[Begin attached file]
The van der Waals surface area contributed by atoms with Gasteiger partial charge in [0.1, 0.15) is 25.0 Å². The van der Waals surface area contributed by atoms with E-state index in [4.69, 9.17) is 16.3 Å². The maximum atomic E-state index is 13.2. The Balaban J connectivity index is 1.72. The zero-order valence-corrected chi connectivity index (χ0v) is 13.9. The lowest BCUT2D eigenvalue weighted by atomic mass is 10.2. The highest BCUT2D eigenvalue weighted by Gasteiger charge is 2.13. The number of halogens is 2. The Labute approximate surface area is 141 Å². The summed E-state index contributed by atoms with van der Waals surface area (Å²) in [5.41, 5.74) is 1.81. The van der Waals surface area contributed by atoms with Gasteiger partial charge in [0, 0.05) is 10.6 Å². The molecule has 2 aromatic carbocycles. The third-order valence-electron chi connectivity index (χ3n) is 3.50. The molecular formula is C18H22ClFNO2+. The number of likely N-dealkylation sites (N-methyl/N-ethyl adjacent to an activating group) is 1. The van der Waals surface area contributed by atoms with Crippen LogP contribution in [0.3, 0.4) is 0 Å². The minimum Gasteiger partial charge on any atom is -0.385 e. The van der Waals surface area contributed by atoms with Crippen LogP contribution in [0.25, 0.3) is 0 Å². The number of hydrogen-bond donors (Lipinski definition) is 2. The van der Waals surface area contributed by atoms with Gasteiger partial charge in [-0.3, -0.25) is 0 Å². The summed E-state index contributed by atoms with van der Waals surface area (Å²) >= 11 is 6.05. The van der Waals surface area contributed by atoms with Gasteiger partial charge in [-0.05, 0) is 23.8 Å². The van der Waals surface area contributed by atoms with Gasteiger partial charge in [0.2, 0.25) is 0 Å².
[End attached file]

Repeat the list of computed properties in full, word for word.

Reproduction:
The van der Waals surface area contributed by atoms with Gasteiger partial charge in [0.1, 0.15) is 25.0 Å². The van der Waals surface area contributed by atoms with E-state index in [4.69, 9.17) is 16.3 Å². The maximum atomic E-state index is 13.2. The Balaban J connectivity index is 1.72. The zero-order valence-corrected chi connectivity index (χ0v) is 13.9. The lowest BCUT2D eigenvalue weighted by atomic mass is 10.2. The highest BCUT2D eigenvalue weighted by Gasteiger charge is 2.13. The number of halogens is 2. The Labute approximate surface area is 141 Å². The summed E-state index contributed by atoms with van der Waals surface area (Å²) in [5.41, 5.74) is 1.81. The van der Waals surface area contributed by atoms with Gasteiger partial charge in [0, 0.05) is 10.6 Å². The molecule has 2 aromatic carbocycles. The third-order valence-electron chi connectivity index (χ3n) is 3.50. The molecular formula is C18H22ClFNO2+. The number of likely N-dealkylation sites (N-methyl/N-ethyl adjacent to an activating group) is 1. The van der Waals surface area contributed by atoms with Crippen LogP contribution in [0.3, 0.4) is 0 Å². The minimum Gasteiger partial charge on any atom is -0.385 e. The van der Waals surface area contributed by atoms with Crippen LogP contribution in [0.25, 0.3) is 0 Å². The number of hydrogen-bond donors (Lipinski definition) is 2. The van der Waals surface area contributed by atoms with Gasteiger partial charge in [-0.3, -0.25) is 0 Å². The summed E-state index contributed by atoms with van der Waals surface area (Å²) >= 11 is 6.05. The van der Waals surface area contributed by atoms with Gasteiger partial charge in [-0.05, 0) is 23.8 Å². The van der Waals surface area contributed by atoms with Gasteiger partial charge in [0.2, 0.25) is 0 Å².